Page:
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How Can I Validate the Crimp Quality?

Using the right crimping tools and connectors is good. However, ensuring that a crimp joint is securely connected and functioning properly is an extremely important part of the crimping process. Usually, a visual inspection isn’t enough to verify the quality of a crimp. 

Importance of Validating Crimp Quality

You’re probably wondering why validating the quality of a crimp is that vital. The ultimate goal of every crimp joint is to have mechanical strength and low electrical resistance on crimp joint.
Also, you must ensure your crimp joint are gas-tight. It prevents moisture and oxygen from forming corrosion on the crimp joint. Another aspect is that validating quality helps you ensure the crimp joints aren’t over-tightened: over-tightening could damage the wires (ultimately leading to loss of electrical continuity) or increase electrical resistance. Above all, a high-quality crimp can last for a long.

Ways of Validating the Quality of a Crimp Joint

1. Pull force test

Pull force test is one of the basic ways to verify the quality of crimp joints. Generally, you could say this approach tests the mechanical strength of a crimp joint.
It entails using a motorized pull tester that pulls the wire from the terminal at a steady rate/ constant speed to measure the force required before a wire breaks from the crimped terminal. The result is compared to industry standards (a minimum acceptance value for the pull force according to the wire diameter and AWG conductor size). For instance, an 18 AWG wire should withstand a minimum of 20lbs of pull force on the conductor crimp.
The only downside of the pull force test is that it’s destructive: it puts strain or completely breaks a crimp joint. However, it can effectively assess the integrity of the crimping tool used to make the crimp. As a result, you can calibrate the crimping according to the results.

2. Electrical resistance test 

The electrical test is another practical way to validate the quality of the crimp. It entails connecting the milli-ohm meter to the crimped terminal and on the other end of the wire. However, you should consider cutting back the wire and stripping it close to the crimp for the best results.
However, this test is also considered destructive but is helpful in verifying crimp joint quality during setup and spot checks.

3. Cross–section analysis 

Cross-section analysis involves cutting the crimp into half to access and inspect the cross-section area of the crimp. The area is then polished and etched before it’s put under a microscope to check the condition of the wire strand compression.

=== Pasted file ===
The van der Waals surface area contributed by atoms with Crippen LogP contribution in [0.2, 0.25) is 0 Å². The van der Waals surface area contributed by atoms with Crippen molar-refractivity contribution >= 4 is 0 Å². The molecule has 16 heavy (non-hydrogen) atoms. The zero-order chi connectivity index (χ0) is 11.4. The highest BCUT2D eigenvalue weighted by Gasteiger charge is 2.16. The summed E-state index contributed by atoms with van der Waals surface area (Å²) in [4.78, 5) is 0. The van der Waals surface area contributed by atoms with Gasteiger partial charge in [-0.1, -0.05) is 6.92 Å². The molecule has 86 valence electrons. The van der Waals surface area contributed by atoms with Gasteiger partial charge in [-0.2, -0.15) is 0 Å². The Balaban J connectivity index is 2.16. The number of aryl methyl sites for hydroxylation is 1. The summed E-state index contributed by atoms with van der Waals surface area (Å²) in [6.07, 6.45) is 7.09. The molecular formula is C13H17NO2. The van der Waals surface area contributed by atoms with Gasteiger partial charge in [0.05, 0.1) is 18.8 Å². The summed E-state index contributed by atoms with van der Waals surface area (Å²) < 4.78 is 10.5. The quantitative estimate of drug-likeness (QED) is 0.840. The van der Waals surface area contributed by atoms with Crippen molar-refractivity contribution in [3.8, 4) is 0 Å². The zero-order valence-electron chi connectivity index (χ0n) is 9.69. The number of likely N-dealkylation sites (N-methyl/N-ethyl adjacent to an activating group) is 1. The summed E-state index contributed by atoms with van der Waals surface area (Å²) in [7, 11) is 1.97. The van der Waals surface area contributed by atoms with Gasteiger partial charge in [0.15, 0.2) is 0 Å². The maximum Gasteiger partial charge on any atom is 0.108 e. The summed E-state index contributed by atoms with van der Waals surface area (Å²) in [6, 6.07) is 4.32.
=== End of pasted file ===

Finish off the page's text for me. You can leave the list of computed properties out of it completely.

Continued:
As seen on a magnified image, a deformed wire, a symmetrical wing, and visible blades/anvil signifies a properly crimped cross-section. If the crimp flags are touching the terminal floor or there is uneven wire distribution, that’s a sign of poor crimping.

4. Crimp height measurement 

Another way to validate the crimp quality is by measuring crimp height. It helps determine whether the crimp compression meets certain specifications. This process requires using a Crimp Height Micrometer, especially a digital one. It has a unique anvil and spindle configuration that enhance precision in measurement in crimped electrical contacts.
Crimp height measurement will help you identify any crimping inconsistency and wear on your crimping tool. The only downside of this method is that it’s time-consuming.

5. Crimp force monitoring 

Lastly, you could opt to use a crimp force monitoring system often used with bench-top crimp presses and automated crimping machines.
As the name suggests, it measures the crimp force of each termination in real-time during the crimp cycle. It then uses a control unit to analyze data to determine whether a crimp is good or defective.
A crimping force monitoring system can easily detect issues with wrong wire gauge, poor insulation and the presence of wire strands. However, false readings is a concern with this particular method of validating crimp quality.

Bottom line

Quality assurance is vital when creating wire crimps for your DIY or professional projects. For harness manufacturers, validating crimp quality is a non-negotiable function that helps them meet customers’ specifications. Overall, quality crimps help minimizes issues such as thermal stress on electrical connections. To verify the quality of the crimp joints, use any of the above methods. However, you can complement one method with another for more effective results.

References

wireprocess.info

assemblymag.com

rimrockwire.com

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